This kinetic sculpture uses propulsion to elevate a continuous piece of string into the air.
There’s just something about fountains with their synchronization, fluid movements and translucent colors that can instantly captivate the attention of viewers. But what about displays that don’t use water? That is what one artist has set out to do, with a project he calls the String Fountain. Replicating the likes of the Bellagio world-renowned display mixed with a 1950s synchronized swimming performance, Paolo Salvagione has created a kinetic sculpture that uses propulsion to elevate a continuous piece of string into the air during his residency at Autodesk’s Pier 9 facility.
By no means is pushing string with a motor a brand-spanking new concept; however, adding a few servo motors and an Arduino to create an automated installation certainly changes the game. Connected to a PC, the Atmel based board is tasked with controlling the vertical and horizontal tilt and its rotation using a pair of bilateral servos. Meanwhile, the motor pull speed ensures that the string remains elevated as the two servos tilt left and right to keep the string in the air.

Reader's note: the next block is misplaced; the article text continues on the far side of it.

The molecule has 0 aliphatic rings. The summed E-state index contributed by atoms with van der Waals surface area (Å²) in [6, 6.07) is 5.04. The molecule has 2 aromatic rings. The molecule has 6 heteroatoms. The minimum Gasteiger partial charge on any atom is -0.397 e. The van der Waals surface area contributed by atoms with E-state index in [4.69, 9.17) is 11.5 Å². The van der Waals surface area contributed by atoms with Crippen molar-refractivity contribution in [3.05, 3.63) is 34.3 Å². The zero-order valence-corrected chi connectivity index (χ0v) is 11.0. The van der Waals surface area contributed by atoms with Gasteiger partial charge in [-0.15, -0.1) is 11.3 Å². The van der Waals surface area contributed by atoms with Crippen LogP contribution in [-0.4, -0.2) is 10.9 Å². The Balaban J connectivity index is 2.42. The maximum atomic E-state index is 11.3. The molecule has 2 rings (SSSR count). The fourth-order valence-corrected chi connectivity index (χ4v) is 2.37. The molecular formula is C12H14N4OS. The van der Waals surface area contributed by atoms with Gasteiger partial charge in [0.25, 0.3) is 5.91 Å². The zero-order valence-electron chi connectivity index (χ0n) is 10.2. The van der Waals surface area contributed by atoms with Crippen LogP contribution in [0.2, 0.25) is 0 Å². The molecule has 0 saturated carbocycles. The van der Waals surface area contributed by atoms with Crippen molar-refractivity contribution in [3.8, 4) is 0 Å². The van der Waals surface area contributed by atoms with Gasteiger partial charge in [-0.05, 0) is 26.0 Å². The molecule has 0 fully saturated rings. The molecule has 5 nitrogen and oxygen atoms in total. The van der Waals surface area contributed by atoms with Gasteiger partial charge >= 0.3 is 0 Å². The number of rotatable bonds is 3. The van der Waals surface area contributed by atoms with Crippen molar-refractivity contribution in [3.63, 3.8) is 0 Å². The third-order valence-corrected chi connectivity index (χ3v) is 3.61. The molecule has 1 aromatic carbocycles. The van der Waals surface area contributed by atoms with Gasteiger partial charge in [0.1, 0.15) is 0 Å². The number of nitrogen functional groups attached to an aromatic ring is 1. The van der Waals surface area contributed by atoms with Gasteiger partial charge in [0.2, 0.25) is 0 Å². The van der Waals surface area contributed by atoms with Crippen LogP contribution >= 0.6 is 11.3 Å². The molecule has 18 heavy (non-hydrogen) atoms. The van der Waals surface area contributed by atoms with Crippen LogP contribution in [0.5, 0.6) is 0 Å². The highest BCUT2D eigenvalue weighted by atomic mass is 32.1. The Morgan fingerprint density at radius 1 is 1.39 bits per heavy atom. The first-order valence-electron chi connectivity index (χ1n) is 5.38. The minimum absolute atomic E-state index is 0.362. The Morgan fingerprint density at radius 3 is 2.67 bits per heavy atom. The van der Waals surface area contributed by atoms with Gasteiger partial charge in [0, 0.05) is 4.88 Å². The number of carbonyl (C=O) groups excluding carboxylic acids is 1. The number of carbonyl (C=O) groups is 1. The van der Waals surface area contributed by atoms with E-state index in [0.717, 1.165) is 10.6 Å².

Similar to other multi-spout fountain displays like at Disney’s EPCOT, the final installation includes six different strings, each of which are kept in the air simultaneously reacting to the presence of visitors. Interested? A detailed breakdown of the project, whose parts were almost entirely 3D-printed, can be found on Instructables. In the meantime, you can watch it in action below!